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Noir can be tricky. There’s a thin line between conventions of the genre and outright cliché, and when cliché wins out the results can be excruciating. This is true for any genre—elves and dragons can be excruciating too, or star-crossed lovers or what have you—but somehow, the world of tough-as-nails private eyes and hard-drinkin’ straight-talkin’ dames is especially ripe for abuse.


Fogtown, the latest entry in DC Comics Vertigo Crime imprint, doesn’t do enough to avoid the pitfalls. Writer Andersen Gabrych, who has previously worked on Detective Comics and Batman, has an obvious love of shadowy corners and secrets stashed deeply away, not to mention sudden outbursts of vicious violence and rough sex.


His protagonist Frank Grissell, a self-described “private dick” who doesn’t like to kiss but sure likes to screw, veers perilously close to parody. He is prone to saying things like “Shoot first and ask your questions later” and “This dick ain’t nobody’s patsy” and “Who the fuck wants to look French?” Okay, this last line is pretty funny, but you get the idea.


Some of the story’s overly familiar elements slide past the reader, because the plot is suitably twisted, in more ways than one. Prostitutes start showing up dead in San Francisco’s streets circa 1953, and Grissell has no plans to get involved, but get involved he does, when a woman shows up at his office looking for her missing daughter. It’s Grissell’s assistant and lover, Valentine, who takes on the case. Grissell himself would prefer to stay away from missing-child cases, for reasons unknown for quite a while.


Then again, Frank has a lot of secrets, which is one of the more interesting things about him. Even Valentine doesn’t know everything about her man, although she does learn something crucial midway through, which shakes her up considerably and leads to a series of unfortunate consequences. It’s not giving away much to mention that there are a fair number of unfortunate consequences in this book.


The prostitute murders prove to be only the first step along an increasingly winding path, populated with a cast of characters who never rise above stock types: dragon lady Madame Tze, psychiatrist Eliza Grey, activist priest Father Fischer, an overweight philanthropist known as the Colonel and his bodyguard Bone. Few of these people are exactly what they appear to be on the surface, and—this being noir—whatever lies beneath the surface will most likely be unpleasant. As Grissell tells us at the very start of the story, “On the surface things might look pretty, but below—they’re uglier’n ever.”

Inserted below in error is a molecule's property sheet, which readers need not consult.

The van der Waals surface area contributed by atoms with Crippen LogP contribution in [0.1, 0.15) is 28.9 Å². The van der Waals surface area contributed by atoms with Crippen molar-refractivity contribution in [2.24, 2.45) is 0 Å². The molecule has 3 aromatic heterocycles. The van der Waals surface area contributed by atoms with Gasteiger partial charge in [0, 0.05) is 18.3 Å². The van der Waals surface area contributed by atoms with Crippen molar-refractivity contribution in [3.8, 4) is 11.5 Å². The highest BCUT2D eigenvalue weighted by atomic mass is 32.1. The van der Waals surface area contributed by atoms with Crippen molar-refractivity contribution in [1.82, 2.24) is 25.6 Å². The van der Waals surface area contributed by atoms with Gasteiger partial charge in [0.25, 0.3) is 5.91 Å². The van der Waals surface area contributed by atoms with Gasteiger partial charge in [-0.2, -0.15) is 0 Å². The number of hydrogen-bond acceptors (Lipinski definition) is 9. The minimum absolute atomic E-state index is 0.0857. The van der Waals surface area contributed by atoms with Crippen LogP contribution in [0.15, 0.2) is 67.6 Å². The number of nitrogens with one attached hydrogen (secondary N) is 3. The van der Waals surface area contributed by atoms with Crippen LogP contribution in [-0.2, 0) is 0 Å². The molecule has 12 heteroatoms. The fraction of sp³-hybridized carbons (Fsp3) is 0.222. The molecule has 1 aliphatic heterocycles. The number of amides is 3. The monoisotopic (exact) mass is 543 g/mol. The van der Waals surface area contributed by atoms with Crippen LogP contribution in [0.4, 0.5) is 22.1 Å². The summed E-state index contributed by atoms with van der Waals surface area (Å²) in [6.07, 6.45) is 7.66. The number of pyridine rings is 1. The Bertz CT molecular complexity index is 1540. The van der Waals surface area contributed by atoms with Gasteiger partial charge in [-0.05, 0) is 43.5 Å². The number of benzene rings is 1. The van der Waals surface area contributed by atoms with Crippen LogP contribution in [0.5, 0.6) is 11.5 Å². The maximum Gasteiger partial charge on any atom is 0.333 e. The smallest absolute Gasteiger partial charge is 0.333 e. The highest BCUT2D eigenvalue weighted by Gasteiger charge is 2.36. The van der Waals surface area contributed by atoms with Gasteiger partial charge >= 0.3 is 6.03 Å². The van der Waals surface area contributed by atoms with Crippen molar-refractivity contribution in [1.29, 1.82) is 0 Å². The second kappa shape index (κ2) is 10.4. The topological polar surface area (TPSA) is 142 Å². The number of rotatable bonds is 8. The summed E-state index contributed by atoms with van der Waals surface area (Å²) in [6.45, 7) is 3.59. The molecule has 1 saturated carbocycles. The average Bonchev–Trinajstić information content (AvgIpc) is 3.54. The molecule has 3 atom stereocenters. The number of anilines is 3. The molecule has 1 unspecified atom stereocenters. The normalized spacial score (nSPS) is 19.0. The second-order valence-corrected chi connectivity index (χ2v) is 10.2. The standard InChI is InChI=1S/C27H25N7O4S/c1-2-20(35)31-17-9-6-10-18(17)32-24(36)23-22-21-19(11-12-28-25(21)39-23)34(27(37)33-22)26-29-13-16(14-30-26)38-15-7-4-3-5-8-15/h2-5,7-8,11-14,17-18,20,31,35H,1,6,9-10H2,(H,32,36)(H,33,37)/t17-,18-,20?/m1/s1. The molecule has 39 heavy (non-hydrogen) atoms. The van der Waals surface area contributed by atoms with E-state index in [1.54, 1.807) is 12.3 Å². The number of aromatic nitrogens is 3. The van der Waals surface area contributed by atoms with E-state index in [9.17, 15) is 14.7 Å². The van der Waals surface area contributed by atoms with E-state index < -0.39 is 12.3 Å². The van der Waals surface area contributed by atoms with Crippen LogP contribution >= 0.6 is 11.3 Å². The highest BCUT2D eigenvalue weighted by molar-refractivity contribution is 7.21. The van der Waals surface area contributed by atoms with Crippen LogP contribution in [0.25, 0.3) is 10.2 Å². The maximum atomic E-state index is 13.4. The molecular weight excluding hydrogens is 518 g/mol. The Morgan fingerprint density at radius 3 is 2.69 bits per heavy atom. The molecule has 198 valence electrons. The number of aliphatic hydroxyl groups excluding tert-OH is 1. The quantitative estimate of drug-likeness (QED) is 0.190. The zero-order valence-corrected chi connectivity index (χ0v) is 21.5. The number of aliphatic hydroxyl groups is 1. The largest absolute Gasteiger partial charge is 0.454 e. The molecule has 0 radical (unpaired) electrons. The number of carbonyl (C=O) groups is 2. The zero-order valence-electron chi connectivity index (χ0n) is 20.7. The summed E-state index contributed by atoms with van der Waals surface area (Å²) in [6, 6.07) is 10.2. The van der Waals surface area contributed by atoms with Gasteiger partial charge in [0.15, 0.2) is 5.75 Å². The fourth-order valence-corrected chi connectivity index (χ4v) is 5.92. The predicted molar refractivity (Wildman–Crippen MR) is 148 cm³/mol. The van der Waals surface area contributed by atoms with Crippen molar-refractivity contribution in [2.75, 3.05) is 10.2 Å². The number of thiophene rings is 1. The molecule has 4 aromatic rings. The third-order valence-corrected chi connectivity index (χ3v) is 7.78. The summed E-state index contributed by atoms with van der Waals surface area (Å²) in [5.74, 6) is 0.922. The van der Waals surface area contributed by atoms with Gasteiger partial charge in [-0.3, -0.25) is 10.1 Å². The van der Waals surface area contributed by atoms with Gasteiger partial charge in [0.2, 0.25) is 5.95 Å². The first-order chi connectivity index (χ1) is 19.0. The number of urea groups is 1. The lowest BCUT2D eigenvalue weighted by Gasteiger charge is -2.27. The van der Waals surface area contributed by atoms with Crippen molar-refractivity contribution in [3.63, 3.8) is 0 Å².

Gabrych’s story is not well served by Brad Rader’s artwork, which is suitably heavy on blacks and deep shadows but lacks much in the way of nuance or finesse. Thick lines and a limited palette of grays result in a heavyhanded, cartoony look, perhaps a deliberate attempt to evoke the ‘50s. Action scenes in particular look stiff and unconvincing; Rader is better at static scenes such as cityscapes, which he suffuses with tension through heavy inking and clean lines.


His character’s facial expressions are as stylized as the characters themselves; some panels simply look poorly drawn. Dr. Grey in particular suffers from Rader’s inability to draw a woman who is supposed to be sexy and professional at the same same time.


That said, a number of layouts and panel sequences prove effective, especially when two plot threads are intertwining. In what is perhaps the most engaging section of the story, Grissell’s lover Valentine makes her shocking discovery while Grissell pays an unexpected call on Dr. Grey and receives an unwanted revelation in return. The long scene between Grey and Grissell is deftly intercut with one- and two-page scenes of Valentine rummaging through Frank’s belongings. Each shift in attention only serves to increase the suspense of the other scene—so it’s something of a letdown that Dr. Grey’s revelation is eye-rolling rather than jaw-dropping, as no doubt had been the intent.


One more thing about this book: it contains a fair amount of fucking. Fucking—as opposed to sex or lovemaking or spooning or whatever—is the dominant thematic element contributing to the miasma of confusion and conflicted motivations in which Grissell finds himself, and which is reflected in the title. The story begins with a murdered prostitute, and sex is never very far away from the characters: as a reward, as a source of shame or confusion or profit or violence. This is a potentially compelling idea, but Gabrych relies on it too much, allowing it to substitute for character, or rather, to become nearly the only motivation for any character’s actions.


Vertigo Crime is a promising imprint from an important and often invigorating branch of DC Comics. Fogtown, though, is an example of potential as yet unfulfilled.

Rating:

DAVID MAINE is a novelist and essayist. His books include The Preservationist (2004), Fallen (2005), The Book of Samson (2006), Monster, 1959 (2008) and An Age of Madness (2012). He has contributed to The Washington Post, Publishers Weekly, Esquire.com and NPR.com, among other outlets. He is a lifelong music obsessive whose interests range from rock to folk to hip-hop to international to blues. He currently lives in western Massachusetts, where he works in human services. Catch up with his blog, The Party Never Stops, at davidmaine.blogspot.com, or become his buddy on Facebook (or Twitter or Google+ or whatever you prefer) to keep up with reviews and other developments.


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